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Author Topic: Centralized Distributed Mining and the Doom of Bitcoins(and a possible solution)  (Read 785 times)
bbqminer
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June 14, 2011, 08:56:33 AM
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Do we really need to have sites like deepbit or btc guild competing for a controlling share of bitcoins? The very decentralized nature of bitcoin is threatened.

Over time, different hands will be in a position to control the majority of bitcoin miners. In the long term one of these could become the bank, with the ability to generate and loan bitcoins out of thin air.  With deepbit nearing 50% of the total network, it is clear that centralized distributed mining is a threat to bitcoin. This is a problem that needs to be addressed or bitcoins are doomed.

I having nothing against Deepbit, they are offering what is currently a necessary service, in fact I think they are great. However, a decentralized distributed mining system is crucial to the long term survival of Bitcoin and the underlying principles ensuring they remain free of inflation, and free from a central authority. Without the massive non-centralized p2p network, bitcoins will share the same fate as the USD and Euro. Humans cannot be trusted to control bitcoins!

The solution is to create P2P hive distributed mining clusters that work together without the need of these central authorities.

This is my first post and I am thus unable to poste outside the newbie forums... feel free to copy paste this post at will.
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ScottCFR
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June 14, 2011, 09:01:50 AM
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As it stands bitcoins are decreasing a lot (Mt.Gox). DeepBit may have something to do with that. But, I'm not sure.
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June 14, 2011, 09:21:46 AM
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Well, for miners with limited mining capacity (most of them, including me) it is very useful to have pools. As designed, the system dispenses around 24 hours times 6 times per hour bitcoins: 144 times a day. Each time it 'gives' 50 BTC (total 7200 BTC/day).

But there are many more miners than 144. So, if everyone were to solo-mine, most would have to wait a long time before some payout occurs, and the variance would be extremely high: Many would never receive anything.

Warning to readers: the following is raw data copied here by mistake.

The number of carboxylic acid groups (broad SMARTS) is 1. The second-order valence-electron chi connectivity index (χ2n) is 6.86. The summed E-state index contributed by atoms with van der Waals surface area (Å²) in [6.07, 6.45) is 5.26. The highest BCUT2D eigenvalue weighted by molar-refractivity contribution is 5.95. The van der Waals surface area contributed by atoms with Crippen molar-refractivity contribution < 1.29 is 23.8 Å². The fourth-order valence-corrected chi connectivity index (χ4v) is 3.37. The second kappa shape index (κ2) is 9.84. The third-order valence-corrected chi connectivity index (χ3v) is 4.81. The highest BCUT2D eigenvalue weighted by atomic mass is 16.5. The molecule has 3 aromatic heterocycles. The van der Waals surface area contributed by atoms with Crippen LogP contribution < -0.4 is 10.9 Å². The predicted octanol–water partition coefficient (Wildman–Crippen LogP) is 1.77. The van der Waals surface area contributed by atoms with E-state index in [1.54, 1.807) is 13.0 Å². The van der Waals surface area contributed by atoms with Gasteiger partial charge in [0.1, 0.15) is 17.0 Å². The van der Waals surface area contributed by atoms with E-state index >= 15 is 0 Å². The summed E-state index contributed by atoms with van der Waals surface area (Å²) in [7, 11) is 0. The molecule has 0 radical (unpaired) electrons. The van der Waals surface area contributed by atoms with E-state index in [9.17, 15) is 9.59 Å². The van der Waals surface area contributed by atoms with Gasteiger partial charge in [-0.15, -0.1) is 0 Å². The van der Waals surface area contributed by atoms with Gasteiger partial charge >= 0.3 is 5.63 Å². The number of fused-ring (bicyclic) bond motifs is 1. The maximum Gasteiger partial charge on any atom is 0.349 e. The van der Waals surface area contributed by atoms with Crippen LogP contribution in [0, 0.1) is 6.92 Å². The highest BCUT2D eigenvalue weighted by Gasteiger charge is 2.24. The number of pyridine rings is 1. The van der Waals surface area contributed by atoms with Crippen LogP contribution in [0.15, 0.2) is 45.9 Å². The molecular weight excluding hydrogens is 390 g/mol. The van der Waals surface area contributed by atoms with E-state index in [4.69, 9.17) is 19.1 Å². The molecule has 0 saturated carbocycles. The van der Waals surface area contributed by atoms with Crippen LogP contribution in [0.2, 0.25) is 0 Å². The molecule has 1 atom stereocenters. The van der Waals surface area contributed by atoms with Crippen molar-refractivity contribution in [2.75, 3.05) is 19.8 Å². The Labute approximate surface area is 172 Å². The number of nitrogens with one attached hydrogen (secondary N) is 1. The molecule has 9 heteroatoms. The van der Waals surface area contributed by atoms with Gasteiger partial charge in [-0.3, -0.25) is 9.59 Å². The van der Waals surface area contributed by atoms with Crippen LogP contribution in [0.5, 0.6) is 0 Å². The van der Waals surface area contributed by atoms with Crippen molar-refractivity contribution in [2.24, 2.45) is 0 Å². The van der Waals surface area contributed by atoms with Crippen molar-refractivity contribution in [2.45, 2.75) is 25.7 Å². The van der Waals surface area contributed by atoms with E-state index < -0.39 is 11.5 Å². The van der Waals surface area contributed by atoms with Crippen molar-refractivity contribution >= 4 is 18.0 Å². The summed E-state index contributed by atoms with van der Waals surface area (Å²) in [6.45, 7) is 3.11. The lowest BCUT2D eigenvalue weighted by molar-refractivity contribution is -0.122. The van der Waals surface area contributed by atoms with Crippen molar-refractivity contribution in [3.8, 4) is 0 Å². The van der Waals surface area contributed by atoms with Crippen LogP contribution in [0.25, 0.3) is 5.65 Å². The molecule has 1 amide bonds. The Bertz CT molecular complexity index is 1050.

Now I assume that every miner would prefer to have a payout once a day (with a stochastic nature of the amount to be paid), instead of the other way around (where the moment is the unknown and the amount is fixed at 50BTC). This is where pools come in.

I think, currently with all these small-scale miners, and exchange rates wildly fluctuating, a useful distribution would be around ten mining pools of equal size. Then each pool would receive, on average, 14 payouts a day (and so could the miners).

In the long term there could be institutional miners that can live with the stochastic nature of their payouts, and with a stable exchange rate, they can solo-mine.
bbqminer
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June 14, 2011, 11:08:00 AM
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reply to doctor_nix:

Overtime, as the difficulty goes up and up, everyone except for a few mega operations will be small scale. Inevitably, just like you and me, they will require some form of distributed mining. As an open source product, you cannot stop innovation, and pools such as deepbit are innovative and are serving a vital function.

At the same time, they also pose an incredible risk to the future security of the currency. If any single entity can control 50% or more of bitcoin hash power, and as the value of bitcoins continues to grow, this will represent a severe risk, not only to the security of the currency but to those that use it. If we reach our goal in forming a respected world currency, a crash would be disastrous. If bitcoins are to grow, their future security needs to be certain (outside of the encryption algorithm aspect).

At the same time, no one would ever have the authority to declare that deepbit cannot exist, or even control 50% of the market share, hell maybe in the future people will vote for who controls their money with where they place their bitcoin power, and maybe this is how banking authorities will be selected.

What I am proposing is that we find a way to ensure that bitcoins, in their default form, are not reliant on a larger institution of any kind. In order for this to happen, there needs to be a way for groups of users to share resources to generate coins, without the reliance on a central authority. This needs to be done through overlaying peer-to-peer networks.
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